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(LEAD) (News Focus) Passage of impeachment motion heralds another period of political turbulence

2016/12/09 19:55

(ATTN: UPDATES throughout with new info)

By Song Sang-ho

SEOUL, Dec. 9 (Yonhap) -- The passage of an impeachment motion against President Park Geun-hye over alleged corruption Friday will herald another period of political turbulence with intraparty division and ideological rivalries set to escalate amid the prospects of an early presidential election next year, observers said.

Further complicating the volatile political landscape are the persistent calls from disgruntled citizens and opposition politicians for Park to resign immediately, with the embattled leader unlikely to take such a step pending the impeachment trial that could last up to 180 days.

The National Assembly passed the motion to impeach Park by a 234-56 vote, making it the first such case in about a dozen years.

Upon receiving the legislature's written approval for the motion, Park was suspended and Prime Minister Hwang Kyo-ahn began acting president -- a development bound to deepen concerns of a prolonged leadership vacuum.

This image, provided by Yonhap News TV, shows President Park Geun-hye and the main chamber of the National Assembly in Seoul. (Yonhap) This image, provided by Yonhap News TV, shows President Park Geun-hye and the main chamber of the National Assembly in Seoul. (Yonhap)

"Following the passage of the motion, political circles are likely to get discombobulated with the already fractured ruling party certain to face more serious factional division and opposition parties trapped in internal feuds over who will become their standard-bearers in next year's presidential vote," said Kim Hyung-joon, a politics professor at Myongji University.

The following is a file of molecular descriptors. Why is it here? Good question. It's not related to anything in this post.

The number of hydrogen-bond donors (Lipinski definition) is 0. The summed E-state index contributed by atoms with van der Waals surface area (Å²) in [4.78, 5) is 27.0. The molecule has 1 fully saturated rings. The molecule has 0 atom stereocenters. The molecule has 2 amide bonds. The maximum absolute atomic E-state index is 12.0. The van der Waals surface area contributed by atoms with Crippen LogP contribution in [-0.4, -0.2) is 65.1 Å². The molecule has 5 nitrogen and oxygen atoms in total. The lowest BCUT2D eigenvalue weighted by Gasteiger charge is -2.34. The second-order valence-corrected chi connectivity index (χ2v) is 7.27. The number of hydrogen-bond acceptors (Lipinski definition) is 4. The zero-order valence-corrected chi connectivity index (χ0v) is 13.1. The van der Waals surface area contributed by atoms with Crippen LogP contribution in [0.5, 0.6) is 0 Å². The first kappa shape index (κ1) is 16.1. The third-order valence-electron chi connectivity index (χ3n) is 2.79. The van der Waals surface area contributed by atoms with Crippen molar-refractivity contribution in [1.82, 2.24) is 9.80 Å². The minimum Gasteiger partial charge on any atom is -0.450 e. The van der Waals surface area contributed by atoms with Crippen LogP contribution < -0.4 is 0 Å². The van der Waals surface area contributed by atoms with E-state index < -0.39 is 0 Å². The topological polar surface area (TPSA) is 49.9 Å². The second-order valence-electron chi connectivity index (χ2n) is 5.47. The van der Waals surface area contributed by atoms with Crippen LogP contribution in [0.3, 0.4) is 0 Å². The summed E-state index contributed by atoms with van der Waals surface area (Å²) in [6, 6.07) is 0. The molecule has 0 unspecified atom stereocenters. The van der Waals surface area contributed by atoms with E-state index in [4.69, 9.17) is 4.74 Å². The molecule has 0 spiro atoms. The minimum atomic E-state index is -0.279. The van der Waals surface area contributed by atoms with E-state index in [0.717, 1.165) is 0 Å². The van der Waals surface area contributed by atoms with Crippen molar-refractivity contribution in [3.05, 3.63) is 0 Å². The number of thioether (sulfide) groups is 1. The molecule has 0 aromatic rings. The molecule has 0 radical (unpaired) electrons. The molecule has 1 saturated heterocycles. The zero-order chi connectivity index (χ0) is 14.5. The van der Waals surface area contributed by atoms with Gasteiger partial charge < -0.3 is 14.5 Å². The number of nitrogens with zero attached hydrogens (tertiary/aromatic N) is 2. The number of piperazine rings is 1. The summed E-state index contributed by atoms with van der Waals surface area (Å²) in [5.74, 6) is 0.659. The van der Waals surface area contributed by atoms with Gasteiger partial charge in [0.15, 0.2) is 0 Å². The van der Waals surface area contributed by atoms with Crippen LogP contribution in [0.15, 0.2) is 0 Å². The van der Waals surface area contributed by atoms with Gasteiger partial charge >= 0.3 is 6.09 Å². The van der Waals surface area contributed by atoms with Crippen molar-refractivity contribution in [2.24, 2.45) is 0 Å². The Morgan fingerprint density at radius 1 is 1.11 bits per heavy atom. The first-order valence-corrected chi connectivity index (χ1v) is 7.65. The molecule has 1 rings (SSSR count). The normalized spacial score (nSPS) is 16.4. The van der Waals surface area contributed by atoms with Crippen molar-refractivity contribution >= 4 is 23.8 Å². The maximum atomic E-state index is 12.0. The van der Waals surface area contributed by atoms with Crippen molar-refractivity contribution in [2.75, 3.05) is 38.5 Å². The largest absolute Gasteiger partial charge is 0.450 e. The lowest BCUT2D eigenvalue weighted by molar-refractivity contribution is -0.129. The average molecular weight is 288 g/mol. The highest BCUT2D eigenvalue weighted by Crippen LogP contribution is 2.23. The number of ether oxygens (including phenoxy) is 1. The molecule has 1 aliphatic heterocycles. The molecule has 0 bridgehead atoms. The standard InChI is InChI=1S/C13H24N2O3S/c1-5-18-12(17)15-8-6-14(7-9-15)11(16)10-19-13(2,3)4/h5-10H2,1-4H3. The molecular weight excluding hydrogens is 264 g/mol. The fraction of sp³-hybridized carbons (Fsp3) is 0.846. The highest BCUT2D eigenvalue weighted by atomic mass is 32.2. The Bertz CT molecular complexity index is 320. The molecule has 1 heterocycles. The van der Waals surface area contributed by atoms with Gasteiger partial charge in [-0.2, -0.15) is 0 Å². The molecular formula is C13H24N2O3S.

"With both ruling and opposition parties descending into confusion, the nation's politics will be thrust into a state of flux," he added.

Aside from each party's infighting, partisan disputes over the fate of the president will continue to roil the political waters, analysts said.

Park's political foes continued to press her to bow out, arguing her early departure is the only way to "normalize" state affairs and lift the nation out of the spiraling political quagmire.

The main opposition Democratic Party, however, signaled a shift from its earlier stance on Park's resignation, saying it would, for now, prioritize stabilizing state affairs. The party proposed forming a consultative body consisting of parliamentarians and government officials to minimize any governance vacuum.

Choo Mi-ae, the leader of the main opposition Democratic Party, attends a meeting of senior party officials at the National Assembly in Seoul on Dec. 9, 2016. (Yonhap) Choo Mi-ae, the leader of the main opposition Democratic Party, attends a meeting of senior party officials at the National Assembly in Seoul on Dec. 9, 2016. (Yonhap)

The Democratic Party had previously vowed to push for Park's resignation even after the impeachment vote.

The ruling Saenuri Party opposes Park's departure in the midst of the impeachment trial, stressing that the act of ignoring the adjudication process and forcing Park to resign is "anti-constitutional."